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Suw Charman-Anderson

Suw Charman-Anderson

Suw Charman-Anderson is a social software consultant and writer who specialises in the use of blogs and wikis behind the firewall. With a background in journalism, publishing and web design, Suw is now one of the UK’s best known bloggers, frequently speaking at conferences and seminars.

Her personal blog is Chocolate and Vodka, and yes, she’s married to Kevin.

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Kevin Anderson

Kevin Anderson

Kevin Anderson is a freelance journalist and digital strategist with more than a decade of experience with the BBC and the Guardian. He has been a digital journalist since 1996 with experience in radio, television, print and the web. As a journalist, he uses blogs, social networks, Web 2.0 tools and mobile technology to break news, to engage with audiences and tell the story behind the headlines in multiple media and on multiple platforms.

From 2009-2010, he was the digital research editor at The Guardian where he focused on evaluating and adapting digital innovations to support The Guardian’s world-class journalism. He joined The Guardian in September 2006 as their first blogs editor after 8 years with the BBC working across the web, television and radio. He joined the BBC in 1998 to become their first online journalist outside of the UK, working as the Washington correspondent for BBCNews.com.

And, yes, he’s married to Suw.

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Sunday, September 10th, 2006

Second Life (FOO and beyond)

Posted by Suw Charman-Anderson

I saw Second Life being demoed at Supernova last year, although I stood and watched a bunch of avatars dancing to Chumbawumba, I didn’t immediately pay much attention. Oh yes, that’s me, on the cutting edge right there… no, back a bit…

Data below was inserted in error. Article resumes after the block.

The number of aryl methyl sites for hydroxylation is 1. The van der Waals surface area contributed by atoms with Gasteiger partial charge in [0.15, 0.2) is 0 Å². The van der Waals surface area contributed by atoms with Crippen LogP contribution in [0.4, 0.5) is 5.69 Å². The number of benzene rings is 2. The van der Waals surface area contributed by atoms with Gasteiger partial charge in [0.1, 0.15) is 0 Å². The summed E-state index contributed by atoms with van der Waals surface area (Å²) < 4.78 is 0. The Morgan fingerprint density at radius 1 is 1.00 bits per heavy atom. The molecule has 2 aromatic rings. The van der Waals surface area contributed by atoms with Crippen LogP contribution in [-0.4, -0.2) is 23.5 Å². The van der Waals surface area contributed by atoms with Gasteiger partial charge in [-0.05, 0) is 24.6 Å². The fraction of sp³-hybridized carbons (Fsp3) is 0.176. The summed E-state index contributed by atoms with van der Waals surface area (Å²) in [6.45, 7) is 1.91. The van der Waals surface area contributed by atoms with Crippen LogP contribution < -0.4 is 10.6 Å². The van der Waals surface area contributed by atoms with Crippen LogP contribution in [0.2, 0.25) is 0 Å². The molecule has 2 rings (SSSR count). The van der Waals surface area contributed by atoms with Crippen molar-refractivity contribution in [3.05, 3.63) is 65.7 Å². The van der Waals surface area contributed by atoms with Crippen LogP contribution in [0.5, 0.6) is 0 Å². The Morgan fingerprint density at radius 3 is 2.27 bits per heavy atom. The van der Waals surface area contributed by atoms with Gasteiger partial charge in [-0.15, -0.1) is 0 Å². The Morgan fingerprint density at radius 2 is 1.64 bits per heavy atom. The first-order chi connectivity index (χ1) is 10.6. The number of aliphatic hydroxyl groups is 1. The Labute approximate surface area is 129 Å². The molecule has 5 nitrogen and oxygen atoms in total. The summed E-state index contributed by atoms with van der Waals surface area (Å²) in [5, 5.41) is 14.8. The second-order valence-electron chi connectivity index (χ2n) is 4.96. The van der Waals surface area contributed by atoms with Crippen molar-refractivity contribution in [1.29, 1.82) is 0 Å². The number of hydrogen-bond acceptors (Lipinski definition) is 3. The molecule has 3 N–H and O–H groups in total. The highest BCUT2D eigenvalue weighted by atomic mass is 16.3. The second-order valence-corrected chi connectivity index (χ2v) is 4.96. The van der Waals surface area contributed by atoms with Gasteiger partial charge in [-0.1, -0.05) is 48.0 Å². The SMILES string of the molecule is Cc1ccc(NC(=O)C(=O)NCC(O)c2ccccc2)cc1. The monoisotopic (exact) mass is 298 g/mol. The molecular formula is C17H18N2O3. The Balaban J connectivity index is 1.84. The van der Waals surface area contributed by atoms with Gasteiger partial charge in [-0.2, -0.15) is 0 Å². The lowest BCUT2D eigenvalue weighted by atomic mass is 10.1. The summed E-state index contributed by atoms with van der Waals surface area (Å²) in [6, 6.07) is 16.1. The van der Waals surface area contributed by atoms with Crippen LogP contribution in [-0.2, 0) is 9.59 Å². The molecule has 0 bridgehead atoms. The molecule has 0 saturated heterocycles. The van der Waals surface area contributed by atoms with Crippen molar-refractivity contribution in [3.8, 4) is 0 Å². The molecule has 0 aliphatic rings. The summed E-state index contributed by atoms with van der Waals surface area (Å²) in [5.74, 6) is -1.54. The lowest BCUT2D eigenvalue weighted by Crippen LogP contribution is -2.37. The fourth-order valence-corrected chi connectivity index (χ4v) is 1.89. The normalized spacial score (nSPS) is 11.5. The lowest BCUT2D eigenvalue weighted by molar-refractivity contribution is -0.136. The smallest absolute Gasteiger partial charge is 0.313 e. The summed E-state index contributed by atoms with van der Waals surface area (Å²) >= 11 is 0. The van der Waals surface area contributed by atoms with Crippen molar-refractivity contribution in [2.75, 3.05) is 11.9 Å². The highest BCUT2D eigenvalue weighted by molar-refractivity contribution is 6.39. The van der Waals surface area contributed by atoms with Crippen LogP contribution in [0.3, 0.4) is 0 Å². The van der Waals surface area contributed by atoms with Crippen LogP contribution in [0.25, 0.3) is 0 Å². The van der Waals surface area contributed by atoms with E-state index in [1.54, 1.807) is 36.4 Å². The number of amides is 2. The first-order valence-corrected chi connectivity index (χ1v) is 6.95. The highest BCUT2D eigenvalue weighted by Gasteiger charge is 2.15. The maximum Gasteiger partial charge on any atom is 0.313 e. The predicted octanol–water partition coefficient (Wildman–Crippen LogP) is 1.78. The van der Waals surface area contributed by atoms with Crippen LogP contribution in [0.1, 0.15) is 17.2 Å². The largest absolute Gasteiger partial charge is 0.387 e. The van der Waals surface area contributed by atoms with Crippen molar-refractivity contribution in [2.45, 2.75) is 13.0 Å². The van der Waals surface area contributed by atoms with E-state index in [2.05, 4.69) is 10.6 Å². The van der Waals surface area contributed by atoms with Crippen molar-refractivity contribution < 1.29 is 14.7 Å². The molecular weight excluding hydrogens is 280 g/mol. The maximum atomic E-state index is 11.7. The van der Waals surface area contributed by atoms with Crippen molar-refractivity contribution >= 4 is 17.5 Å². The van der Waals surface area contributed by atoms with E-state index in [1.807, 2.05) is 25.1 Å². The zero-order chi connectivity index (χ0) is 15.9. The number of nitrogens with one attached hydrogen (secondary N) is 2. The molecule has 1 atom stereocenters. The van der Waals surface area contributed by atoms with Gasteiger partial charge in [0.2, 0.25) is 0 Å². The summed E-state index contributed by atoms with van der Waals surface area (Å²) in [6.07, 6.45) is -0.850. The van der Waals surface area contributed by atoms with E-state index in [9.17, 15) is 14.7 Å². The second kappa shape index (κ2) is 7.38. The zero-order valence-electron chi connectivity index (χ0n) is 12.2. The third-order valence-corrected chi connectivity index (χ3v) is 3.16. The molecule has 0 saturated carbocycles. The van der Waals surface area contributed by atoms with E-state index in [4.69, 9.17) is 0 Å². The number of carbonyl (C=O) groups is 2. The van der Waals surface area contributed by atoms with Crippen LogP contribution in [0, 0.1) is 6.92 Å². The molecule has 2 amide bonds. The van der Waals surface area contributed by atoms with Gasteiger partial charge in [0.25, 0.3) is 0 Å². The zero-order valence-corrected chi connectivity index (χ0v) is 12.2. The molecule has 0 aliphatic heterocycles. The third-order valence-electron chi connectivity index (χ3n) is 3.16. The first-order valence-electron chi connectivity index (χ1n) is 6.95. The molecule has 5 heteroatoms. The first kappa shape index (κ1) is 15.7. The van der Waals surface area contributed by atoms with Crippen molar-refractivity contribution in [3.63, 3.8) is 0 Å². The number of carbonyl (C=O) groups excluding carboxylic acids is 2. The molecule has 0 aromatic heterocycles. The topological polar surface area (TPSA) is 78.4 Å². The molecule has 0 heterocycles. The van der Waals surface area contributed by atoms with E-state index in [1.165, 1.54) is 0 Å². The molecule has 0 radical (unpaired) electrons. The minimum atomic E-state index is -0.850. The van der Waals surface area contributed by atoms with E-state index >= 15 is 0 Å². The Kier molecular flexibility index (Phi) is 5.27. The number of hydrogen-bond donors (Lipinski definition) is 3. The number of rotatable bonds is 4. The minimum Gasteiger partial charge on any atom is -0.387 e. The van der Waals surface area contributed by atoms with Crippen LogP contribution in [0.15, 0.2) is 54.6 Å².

I have this really annoying practical streak. Whenever I see something new, I think to myself, “Yes, but what can I do with it?” and if I can’t immediately answer that question, I tend to move on. A few months ago, I started to hear stories of what people were doing with Second Life, and my ears pricked right up. Mixed reality events. In-game stores created by real-world businesses. In-game stores created by in-game people. Commerce. Oh yes. Now you’re floating my boat. (Oh dear… am I really that much of a capitalist?)

So I signed up for an account (I’m TiddlesMcNubbin Goodnight) and logged in to find out what all the fuss was about. What I actually found out was that my iBook really couldn’t handle the client. I’d press the arrow key three times, then have to wait whilst the client caught up - totally sub-optimal user experience, that. But now I have a spiffy new MacBook and I’m away. In just the last week, I’ve learnt how to move around, I’ve left the Help Island and gone to the mainland, bought my first plot of land, and been given a terminal velocity-triggered parachute, a house and a four poster bed, and been treated to a fight between two Daleks.

Two Daleks having a fight

(Really, no user experience is complete without Daleks.)

And you know, that’s just the start of it. American Apparel have a store there, apparently a replica of a store they have in Tokyo, where you can go and buy t-shirts. Creative Commons have an auditorium where they hold events. Nissan have a presence (not quite sure what to call the big tower-y thing they have, and not sure if it’s official or not). Developers from the Amazon community are building things in-game like virtual bookstores in which you can actually buy books from Amazon. And I’ve heard that a chain of hotels, W I think, are creating a replica of one of their hotels there so you can go check out the rooms.

The possibilities really are endless and the above is just a tiny selection. It doesn’t really matter what you do or how you do it, you can do something in Second Life. You can stream audio and video into an in-game theatre, as BBC Radio 1 did from their One Big Weekend gig in Dundee. Actually, there’s a ton of music events in Second Life, as this Wired article shows, with a Duran Duran gig coming up. You can give away goodies - the BBC gave away headphones with their logo on. You can create and sell, for Linden Dollars, any object you like, from clothing to houses to jetskis.

So, whilst I was at FooCamp, I went to a couple of talks about Second Life. The first from Matt Biddulph about bringing web apps into the game, and the second from Philip Rosedale of Linden Lab, who talked about what is happening with the game and how its community is developing and behaving. Both were fascinating.